What causes a collapsed lung?
A collapsed lung is the deflation of some or all of a lung, resulting in difficulty breathing, chest pain, and low oxygen in the blood (hypoxia). Collapsed lung can refer to pneumothorax, an accumulation of air within the chest cavity, which prevents the lungs from expanding fully, or atelectasis, a deflation of the tiny air sacs (alveoli) within the lungs.
A collapsed lung resulting from a pneumothorax begins as a hole in the lung, which allows air to escape from inside the lung and inflates the space between the lung and the ribcage. Pressure from this enlarging pocket of air causes the lung to collapse. Atelectasis is often caused by a pneumothorax, but it can be a complication of many respiratory diseases. Blockage of the airways, such as with a foreign object, tumor, or mucus plug, can also lead to atelectasis.
Pneumothorax-related causes of collapsed lung
Possible causes of pneumothorax, or air accumulation in the chest that prevents lung expansion, include chest trauma, underlying lung disease, or a ruptured bleb (small air-filled space in the lungs). Pneumothorax can also occur for no apparent reason.
- Bleb (small air-filled space in the lung) that bursts, often because of a change in air pressure
- Blow to the chest, such as from an air bag inflating
- Chest trauma, such as a knife or gunshot wound or a fractured rib
- Medical procedures, such as chest tube insertion, cardiopulmonary resuscitation (CPR), and lung biopsies
- Underlying lung disease, such as cystic fibrosis, emphysema, lung cancer, pneumonia, and tuberculosis
Atelectasis-related causes of lung collapse
Atelectasis, or collapse of the small air sacs in the lungs, is typically caused by a blockage of the airways or pressure on the outside of the lungs. Specific causes of airway blockage and lung pressure include:
- Accumulation of mucus in the airways
- Blood clot
- Blow to the chest caused by a fall or car accident
- Foreign object in the airways
- Lung diseases, such as tuberculosis, that cause narrowing of the airways
- Lung tumor
- Pleural effusion (accumulation of fluid around the lungs)
What are the risk factors for a collapsed lung?
A number of factors increase the risk of developing a collapsed lung. Not all people with risk factors will get a collapsed lung. Risk factors for a collapsed lung include:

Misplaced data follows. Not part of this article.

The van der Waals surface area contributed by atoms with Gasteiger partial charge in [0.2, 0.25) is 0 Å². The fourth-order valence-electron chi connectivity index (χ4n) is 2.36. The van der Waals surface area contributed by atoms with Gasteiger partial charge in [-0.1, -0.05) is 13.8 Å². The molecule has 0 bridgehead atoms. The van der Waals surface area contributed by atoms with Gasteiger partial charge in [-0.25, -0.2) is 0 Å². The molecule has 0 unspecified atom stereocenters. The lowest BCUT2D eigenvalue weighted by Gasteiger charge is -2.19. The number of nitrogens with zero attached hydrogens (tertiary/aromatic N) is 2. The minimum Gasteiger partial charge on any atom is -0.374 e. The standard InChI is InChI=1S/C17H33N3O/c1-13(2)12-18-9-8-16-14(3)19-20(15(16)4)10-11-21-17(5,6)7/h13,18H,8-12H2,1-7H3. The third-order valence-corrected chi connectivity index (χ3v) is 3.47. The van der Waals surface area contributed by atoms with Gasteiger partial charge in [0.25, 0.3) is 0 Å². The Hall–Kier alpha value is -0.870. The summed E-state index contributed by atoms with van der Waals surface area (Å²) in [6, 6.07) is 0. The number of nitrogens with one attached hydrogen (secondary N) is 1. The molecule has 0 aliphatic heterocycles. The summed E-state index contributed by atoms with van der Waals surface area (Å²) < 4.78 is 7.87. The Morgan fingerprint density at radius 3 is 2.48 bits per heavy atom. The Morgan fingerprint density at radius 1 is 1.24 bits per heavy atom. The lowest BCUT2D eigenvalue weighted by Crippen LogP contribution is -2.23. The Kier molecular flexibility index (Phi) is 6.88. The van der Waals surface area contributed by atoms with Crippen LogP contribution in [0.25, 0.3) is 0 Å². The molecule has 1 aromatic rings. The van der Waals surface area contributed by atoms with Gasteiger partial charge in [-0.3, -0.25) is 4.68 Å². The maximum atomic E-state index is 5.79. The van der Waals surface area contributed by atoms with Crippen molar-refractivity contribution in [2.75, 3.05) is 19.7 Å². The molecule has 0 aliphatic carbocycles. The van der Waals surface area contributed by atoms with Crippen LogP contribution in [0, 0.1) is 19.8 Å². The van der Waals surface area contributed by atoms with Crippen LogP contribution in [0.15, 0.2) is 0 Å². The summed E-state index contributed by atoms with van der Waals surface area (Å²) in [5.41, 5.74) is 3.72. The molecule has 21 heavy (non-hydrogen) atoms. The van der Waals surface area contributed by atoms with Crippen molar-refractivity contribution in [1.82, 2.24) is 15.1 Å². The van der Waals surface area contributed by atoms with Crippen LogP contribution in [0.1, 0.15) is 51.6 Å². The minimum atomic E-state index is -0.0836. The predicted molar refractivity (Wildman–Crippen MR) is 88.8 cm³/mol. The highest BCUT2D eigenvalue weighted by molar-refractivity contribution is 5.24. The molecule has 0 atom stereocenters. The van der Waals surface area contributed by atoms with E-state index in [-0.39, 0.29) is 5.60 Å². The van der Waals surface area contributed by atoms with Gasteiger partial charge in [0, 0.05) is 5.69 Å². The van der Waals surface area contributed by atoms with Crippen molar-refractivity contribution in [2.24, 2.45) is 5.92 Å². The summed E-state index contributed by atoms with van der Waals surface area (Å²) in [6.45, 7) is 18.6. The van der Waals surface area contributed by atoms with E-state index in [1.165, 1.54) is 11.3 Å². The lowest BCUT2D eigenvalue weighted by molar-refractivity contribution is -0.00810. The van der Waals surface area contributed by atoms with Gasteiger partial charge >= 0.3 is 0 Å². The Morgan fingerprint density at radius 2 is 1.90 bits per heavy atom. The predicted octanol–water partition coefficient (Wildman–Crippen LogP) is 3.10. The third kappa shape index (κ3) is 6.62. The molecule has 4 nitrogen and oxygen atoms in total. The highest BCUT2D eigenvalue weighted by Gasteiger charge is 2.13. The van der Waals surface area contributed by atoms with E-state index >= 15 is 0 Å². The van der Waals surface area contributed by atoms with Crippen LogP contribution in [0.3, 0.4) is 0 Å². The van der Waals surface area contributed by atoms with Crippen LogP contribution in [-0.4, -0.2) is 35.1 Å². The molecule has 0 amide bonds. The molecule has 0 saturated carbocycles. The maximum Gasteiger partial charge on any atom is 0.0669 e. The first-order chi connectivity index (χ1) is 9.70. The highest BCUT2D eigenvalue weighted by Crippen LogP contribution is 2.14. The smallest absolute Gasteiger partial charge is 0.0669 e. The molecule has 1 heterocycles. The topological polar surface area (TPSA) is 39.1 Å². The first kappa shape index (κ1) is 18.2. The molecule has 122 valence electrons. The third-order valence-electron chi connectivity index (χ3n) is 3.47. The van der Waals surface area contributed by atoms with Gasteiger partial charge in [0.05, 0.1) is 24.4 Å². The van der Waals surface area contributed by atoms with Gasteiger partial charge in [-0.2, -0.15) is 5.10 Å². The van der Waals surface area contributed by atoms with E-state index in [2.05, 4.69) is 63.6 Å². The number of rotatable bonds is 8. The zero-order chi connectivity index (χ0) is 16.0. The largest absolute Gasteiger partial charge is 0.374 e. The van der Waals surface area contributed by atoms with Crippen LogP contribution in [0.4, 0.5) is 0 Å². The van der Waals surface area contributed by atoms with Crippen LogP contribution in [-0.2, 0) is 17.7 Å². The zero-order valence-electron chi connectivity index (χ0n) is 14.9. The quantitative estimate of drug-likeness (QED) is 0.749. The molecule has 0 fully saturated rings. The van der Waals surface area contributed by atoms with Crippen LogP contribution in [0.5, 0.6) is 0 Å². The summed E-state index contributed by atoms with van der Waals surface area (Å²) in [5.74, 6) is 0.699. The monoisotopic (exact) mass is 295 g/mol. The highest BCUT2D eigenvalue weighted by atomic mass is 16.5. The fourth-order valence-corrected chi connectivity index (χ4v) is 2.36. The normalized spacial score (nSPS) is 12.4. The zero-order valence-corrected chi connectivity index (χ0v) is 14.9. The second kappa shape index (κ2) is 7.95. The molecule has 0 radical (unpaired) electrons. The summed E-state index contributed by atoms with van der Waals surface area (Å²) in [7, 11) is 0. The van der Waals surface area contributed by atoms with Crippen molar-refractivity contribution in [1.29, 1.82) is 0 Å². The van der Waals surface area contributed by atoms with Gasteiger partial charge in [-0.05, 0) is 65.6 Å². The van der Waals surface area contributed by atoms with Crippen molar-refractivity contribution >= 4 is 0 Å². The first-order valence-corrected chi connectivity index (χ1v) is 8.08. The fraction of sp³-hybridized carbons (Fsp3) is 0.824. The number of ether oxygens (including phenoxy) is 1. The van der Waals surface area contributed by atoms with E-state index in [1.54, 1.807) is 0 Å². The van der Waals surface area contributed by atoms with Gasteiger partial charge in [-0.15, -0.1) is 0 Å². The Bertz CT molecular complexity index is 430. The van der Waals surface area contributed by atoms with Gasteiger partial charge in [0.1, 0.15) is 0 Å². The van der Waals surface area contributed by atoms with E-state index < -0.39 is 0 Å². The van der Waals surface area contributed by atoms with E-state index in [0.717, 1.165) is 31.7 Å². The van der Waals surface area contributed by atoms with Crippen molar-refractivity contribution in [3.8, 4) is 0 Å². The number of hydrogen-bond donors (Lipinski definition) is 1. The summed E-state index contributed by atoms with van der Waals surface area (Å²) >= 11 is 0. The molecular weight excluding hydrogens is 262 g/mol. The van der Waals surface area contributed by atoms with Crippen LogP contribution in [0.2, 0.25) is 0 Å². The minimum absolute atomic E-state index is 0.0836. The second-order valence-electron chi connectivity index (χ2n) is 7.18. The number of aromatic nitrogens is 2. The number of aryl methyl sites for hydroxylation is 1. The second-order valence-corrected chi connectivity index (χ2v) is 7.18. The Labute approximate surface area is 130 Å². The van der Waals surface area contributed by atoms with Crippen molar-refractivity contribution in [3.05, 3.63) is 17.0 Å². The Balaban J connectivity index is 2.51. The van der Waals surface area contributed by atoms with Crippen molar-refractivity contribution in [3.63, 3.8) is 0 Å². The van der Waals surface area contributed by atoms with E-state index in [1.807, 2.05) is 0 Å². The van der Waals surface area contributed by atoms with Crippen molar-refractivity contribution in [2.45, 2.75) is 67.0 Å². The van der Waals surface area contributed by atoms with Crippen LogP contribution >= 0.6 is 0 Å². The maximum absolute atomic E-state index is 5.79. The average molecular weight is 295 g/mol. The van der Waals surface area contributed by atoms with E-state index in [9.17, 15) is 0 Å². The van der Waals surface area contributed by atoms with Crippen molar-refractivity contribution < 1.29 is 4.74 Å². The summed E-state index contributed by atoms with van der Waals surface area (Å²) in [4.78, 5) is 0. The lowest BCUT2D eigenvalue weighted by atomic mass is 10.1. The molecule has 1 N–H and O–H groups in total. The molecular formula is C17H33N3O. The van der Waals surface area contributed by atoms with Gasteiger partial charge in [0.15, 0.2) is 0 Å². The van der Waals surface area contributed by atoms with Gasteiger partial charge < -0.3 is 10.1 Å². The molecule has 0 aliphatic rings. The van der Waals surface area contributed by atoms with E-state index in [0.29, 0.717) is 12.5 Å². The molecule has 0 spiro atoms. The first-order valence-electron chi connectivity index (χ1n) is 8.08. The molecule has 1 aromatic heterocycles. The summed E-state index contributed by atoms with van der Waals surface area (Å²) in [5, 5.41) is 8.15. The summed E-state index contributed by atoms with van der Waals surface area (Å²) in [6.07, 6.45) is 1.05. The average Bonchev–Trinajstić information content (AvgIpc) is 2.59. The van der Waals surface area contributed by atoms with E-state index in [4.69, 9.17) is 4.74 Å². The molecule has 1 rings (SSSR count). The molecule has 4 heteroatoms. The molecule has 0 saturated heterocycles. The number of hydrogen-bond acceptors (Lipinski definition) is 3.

- Activities such scuba diving, flying, or hiking at high altitudes
- Family history of pneumothorax
- History of lung disease (asthma, chronic obstructive pulmonary disease, cystic fibrosis, tuberculosis, or whooping cough)
- Long-term confinement to bed
- Recent anesthesia
What is a collapsed lung?
A collapsed lung is the deflation of some or all of a lung, resulting in difficulty breathing, chest pain, and low oxygen in the blood (hypoxia). Collapsed lung can refer to a pneumothorax, an accumulation of air in the chest that prevents the lungs from expanding fully, or to atelectasis, deflation of the tiny air sacs (alveoli) within the lungs.
More specifically, a pneumothorax be... Read more about collapsed lungintroduction
What are the symptoms of a collapsed lung?
A collapsed lung is a deflation of the lungs, which affects normal breathing and leads to chest pain. Symptoms vary depending on whether the lung collapse is due to air between the chest wall and lungs (pneumothorax) or deflation of the small air sacs (alveoli) within the lungs (atelectasis). Symptoms can vary in intensity among individuals.
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How is a collapsed lung treated?
Treatment for a collapsed lung begins with seeking medical care from your health care provider. The goal of treatment for a collapsed lung is to re-inflate the collapsed lung to ease breathing and improve oxygenation. Treatment depends on the severity of the collapsed lung and the cause.